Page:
Santa Catalina Island

You road-less-traveled types may adore Catalina. During high season, between Memorial Day and <a class="taxInlineTagLink" id="EVFES000025" title="Labor Day" href="/topic/jobs-workplace/labor-day-EVFES000025.topic">Labor Day</a>, Southern Californians flock to this overgrown rock like Bostonians to Martha's Vineyard. Californians visit Catalina's hilltop Wrigley Mansion (now the pleasant Inn on Mt. Ada), attend movie premieres and <a class="taxInlineTagLink" id="PECLB003039" title="Kenny Loggins" href="/topic/entertainment/music/kenny-loggins-PECLB003039.topic">Kenny Loggins</a> concerts at its landmark Casino Ballroom (where <a class="taxInlineTagLink" id="PECLB001555" title="Duke Ellington" href="/topic/entertainment/music/duke-ellington-PECLB001555.topic">Duke Ellington</a> once played) and take bus tours through its vast backcountry (still occupied by real buffalo herds).<br>
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These are all legacies of chewing-gum baron William Wrigley Jr., who bought the whole 76-square-mile island for a couple of million bucks sight unseen in 1919 and shaped it into his vision of an offshore hinterland and equestrian-class resort.<br>
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There's a sunny nine-hole golf course here too (reportedly the oldest in <a class="taxInlineTagLink" id="BLKLT000808" title="Southern California" href="/topic/southern-california/BLKLT000808.topic">Southern California</a>), a triathlon and an October jazz festival. But come winter, when tourism plummets to a fraction of its fair-weather numbers, Catalina may be something closer to a secret getaway.<br>
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-- Jordan Rane<br>
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<b>Read more:</b> <a href="http://www.latimes.com/la-tr-catalina22-2009feb22,0,3619106.story">Catalina Island becomes more like a secret getaway in winter</a><br>
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<b>Planning your trip:</b><br>
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Explore Catalina's 42,135 acres of rugged outback the easy way, in an open-air Mercedes Unimog or a 1950s Flxible bus ([310] 510-8687, <a href="http://www.visitcatalinaisland.com">www.visitcatalinaisland.com</a>). Hiking in the backcountry requires a permit (free) from the Catalina Island Conservancy ([310] 510-2595, <a href="http://www.catalinaconservancy.org">www.catalinaconservancy.org</a>).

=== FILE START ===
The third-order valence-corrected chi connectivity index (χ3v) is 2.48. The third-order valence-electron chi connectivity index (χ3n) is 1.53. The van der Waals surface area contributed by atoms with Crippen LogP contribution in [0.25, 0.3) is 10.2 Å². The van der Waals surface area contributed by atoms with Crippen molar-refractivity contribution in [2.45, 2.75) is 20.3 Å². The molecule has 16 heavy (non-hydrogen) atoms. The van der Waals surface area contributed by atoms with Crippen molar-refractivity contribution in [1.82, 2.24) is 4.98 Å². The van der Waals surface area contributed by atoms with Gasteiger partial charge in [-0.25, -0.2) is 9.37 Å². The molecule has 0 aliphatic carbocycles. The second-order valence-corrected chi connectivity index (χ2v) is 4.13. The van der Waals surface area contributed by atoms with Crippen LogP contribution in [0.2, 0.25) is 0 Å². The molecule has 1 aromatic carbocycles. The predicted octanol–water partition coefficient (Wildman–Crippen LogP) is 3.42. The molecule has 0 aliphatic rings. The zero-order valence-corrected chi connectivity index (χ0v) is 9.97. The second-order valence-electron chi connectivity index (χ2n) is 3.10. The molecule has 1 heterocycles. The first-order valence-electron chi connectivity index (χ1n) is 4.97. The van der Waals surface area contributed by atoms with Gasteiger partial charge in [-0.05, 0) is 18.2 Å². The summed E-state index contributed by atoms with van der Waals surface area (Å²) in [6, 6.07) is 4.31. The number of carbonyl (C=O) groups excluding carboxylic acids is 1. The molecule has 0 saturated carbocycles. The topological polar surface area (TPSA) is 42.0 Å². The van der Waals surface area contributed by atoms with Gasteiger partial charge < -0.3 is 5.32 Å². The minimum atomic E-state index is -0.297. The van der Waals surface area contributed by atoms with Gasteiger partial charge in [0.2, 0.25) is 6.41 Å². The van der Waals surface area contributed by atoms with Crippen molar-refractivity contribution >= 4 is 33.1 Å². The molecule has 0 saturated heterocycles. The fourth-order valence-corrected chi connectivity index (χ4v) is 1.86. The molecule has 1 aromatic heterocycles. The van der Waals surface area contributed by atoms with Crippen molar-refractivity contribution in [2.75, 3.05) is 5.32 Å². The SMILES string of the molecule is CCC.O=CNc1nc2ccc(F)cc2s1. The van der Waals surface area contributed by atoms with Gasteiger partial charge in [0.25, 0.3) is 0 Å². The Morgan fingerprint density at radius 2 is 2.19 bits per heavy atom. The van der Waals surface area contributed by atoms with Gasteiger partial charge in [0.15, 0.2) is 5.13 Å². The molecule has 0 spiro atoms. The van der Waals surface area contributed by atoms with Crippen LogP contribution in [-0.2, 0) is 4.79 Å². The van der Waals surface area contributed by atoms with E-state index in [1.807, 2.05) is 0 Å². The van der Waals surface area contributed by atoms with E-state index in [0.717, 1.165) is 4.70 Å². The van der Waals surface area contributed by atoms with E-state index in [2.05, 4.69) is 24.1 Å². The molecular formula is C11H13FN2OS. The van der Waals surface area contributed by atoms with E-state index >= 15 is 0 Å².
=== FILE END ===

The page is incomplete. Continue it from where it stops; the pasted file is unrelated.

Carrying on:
la-tr-weekend-rest-catalina

( Myung J. Chun / Los Angeles Times )

You road-less-traveled types may adore Catalina. During high season, between Memorial Day and Labor Day, Southern Californians flock to this overgrown rock like Bostonians to Martha's Vineyard. Californians visit Catalina's hilltop Wrigley Mansion (now the pleasant Inn on Mt. Ada), attend movie premieres and Kenny Loggins concerts at its landmark Casino Ballroom (where Duke Ellington once played) and take bus tours through its vast backcountry (still occupied by real buffalo herds).

These are all legacies of chewing-gum baron William Wrigley Jr., who bought the whole 76-square-mile island for a couple of million bucks sight unseen in 1919 and shaped it into his vision of an offshore hinterland and equestrian-class resort.

There's a sunny nine-hole golf course here too (reportedly the oldest in Southern California), a triathlon and an October jazz festival. But come winter, when tourism plummets to a fraction of its fair-weather numbers, Catalina may be something closer to a secret getaway.

-- Jordan Rane

Read more: Catalina Island becomes more like a secret getaway in winter

Planning your trip:

Explore Catalina's 42,135 acres of rugged outback the easy way, in an open-air Mercedes Unimog or a 1950s Flxible bus ([310] 510-8687, www.visitcatalinaisland.com). Hiking in the backcountry requires a permit (free) from the Catalina Island Conservancy ([310] 510-2595, www.catalinaconservancy.org).

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